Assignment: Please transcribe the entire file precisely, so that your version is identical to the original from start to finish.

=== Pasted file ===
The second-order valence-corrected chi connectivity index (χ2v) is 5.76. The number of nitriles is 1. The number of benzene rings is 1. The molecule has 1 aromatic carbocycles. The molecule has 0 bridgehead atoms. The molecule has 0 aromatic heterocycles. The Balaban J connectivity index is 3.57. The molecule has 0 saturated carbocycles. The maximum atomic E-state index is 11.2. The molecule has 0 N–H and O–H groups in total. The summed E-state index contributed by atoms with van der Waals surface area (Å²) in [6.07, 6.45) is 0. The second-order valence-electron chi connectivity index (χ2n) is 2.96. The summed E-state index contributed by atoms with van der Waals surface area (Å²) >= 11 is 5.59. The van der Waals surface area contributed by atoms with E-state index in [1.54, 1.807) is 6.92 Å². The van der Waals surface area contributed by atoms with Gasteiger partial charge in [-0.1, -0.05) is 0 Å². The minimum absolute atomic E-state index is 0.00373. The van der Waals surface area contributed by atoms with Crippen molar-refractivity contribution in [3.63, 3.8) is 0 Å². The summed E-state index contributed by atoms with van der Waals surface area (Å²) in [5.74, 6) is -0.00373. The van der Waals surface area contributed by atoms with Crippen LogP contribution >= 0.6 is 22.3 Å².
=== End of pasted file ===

The second-order valence-corrected chi connectivity index (χ2v) is 5.76. The number of nitriles is 1. The number of benzene rings is 1. The molecule has 1 aromatic carbocycles. The molecule has 0 bridgehead atoms. The molecule has 0 aromatic heterocycles. The Balaban J connectivity index is 3.57. The molecule has 0 saturated carbocycles. The maximum atomic E-state index is 11.2. The molecule has 0 N–H and O–H groups in total. The summed E-state index contributed by atoms with van der Waals surface area (Å²) in [6.07, 6.45) is 0. The second-order valence-electron chi connectivity index (χ2n) is 2.96. The summed E-state index contributed by atoms with van der Waals surface area (Å²) >= 11 is 5.59. The van der Waals surface area contributed by atoms with E-state index in [1.54, 1.807) is 6.92 Å². The van der Waals surface area contributed by atoms with Gasteiger partial charge in [-0.1, -0.05) is 0 Å². The minimum absolute atomic E-state index is 0.00373. The van der Waals surface area contributed by atoms with Crippen molar-refractivity contribution in [3.63, 3.8) is 0 Å². The summed E-state index contributed by atoms with van der Waals surface area (Å²) in [5.74, 6) is -0.00373. The van der Waals surface area contributed by atoms with Crippen LogP contribution >= 0.6 is 22.3 Å².